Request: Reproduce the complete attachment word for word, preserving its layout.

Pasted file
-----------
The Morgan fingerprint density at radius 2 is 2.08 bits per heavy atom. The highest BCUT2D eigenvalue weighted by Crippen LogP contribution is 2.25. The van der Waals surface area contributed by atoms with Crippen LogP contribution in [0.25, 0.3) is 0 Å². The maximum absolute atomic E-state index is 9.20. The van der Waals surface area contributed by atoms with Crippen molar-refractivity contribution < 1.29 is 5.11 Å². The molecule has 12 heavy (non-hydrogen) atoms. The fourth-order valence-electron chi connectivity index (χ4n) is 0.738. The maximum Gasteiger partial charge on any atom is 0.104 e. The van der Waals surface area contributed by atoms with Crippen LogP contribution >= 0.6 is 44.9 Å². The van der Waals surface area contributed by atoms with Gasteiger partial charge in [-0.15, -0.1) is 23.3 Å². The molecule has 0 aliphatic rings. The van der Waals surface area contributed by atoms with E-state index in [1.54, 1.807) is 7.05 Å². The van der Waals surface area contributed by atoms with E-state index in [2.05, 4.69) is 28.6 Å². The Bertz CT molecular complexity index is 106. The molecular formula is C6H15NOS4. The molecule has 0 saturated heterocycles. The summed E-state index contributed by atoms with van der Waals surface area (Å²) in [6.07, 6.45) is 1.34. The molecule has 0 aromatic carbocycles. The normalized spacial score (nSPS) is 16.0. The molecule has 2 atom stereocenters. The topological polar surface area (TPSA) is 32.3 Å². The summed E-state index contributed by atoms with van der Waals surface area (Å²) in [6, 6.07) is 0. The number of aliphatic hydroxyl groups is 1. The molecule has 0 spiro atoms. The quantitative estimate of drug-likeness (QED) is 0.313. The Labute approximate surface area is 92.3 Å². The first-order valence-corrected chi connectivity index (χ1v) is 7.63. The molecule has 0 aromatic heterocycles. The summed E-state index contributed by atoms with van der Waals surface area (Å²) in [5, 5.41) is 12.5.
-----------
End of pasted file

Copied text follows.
The Morgan fingerprint density at radius 2 is 2.08 bits per heavy atom. The highest BCUT2D eigenvalue weighted by Crippen LogP contribution is 2.25. The van der Waals surface area contributed by atoms with Crippen LogP contribution in [0.25, 0.3) is 0 Å². The maximum absolute atomic E-state index is 9.20. The van der Waals surface area contributed by atoms with Crippen molar-refractivity contribution < 1.29 is 5.11 Å². The molecule has 12 heavy (non-hydrogen) atoms. The fourth-order valence-electron chi connectivity index (χ4n) is 0.738. The maximum Gasteiger partial charge on any atom is 0.104 e. The van der Waals surface area contributed by atoms with Crippen LogP contribution >= 0.6 is 44.9 Å². The van der Waals surface area contributed by atoms with Gasteiger partial charge in [-0.15, -0.1) is 23.3 Å². The molecule has 0 aliphatic rings. The van der Waals surface area contributed by atoms with E-state index in [1.54, 1.807) is 7.05 Å². The van der Waals surface area contributed by atoms with E-state index in [2.05, 4.69) is 28.6 Å². The Bertz CT molecular complexity index is 106. The molecular formula is C6H15NOS4. The molecule has 0 saturated heterocycles. The summed E-state index contributed by atoms with van der Waals surface area (Å²) in [6.07, 6.45) is 1.34. The molecule has 0 aromatic carbocycles. The normalized spacial score (nSPS) is 16.0. The molecule has 2 atom stereocenters. The topological polar surface area (TPSA) is 32.3 Å². The summed E-state index contributed by atoms with van der Waals surface area (Å²) in [6, 6.07) is 0. The number of aliphatic hydroxyl groups is 1. The molecule has 0 spiro atoms. The quantitative estimate of drug-likeness (QED) is 0.313. The Labute approximate surface area is 92.3 Å². The first-order valence-corrected chi connectivity index (χ1v) is 7.63. The molecule has 0 aromatic heterocycles. The summed E-state index contributed by atoms with van der Waals surface area (Å²) in [5, 5.41) is 12.5.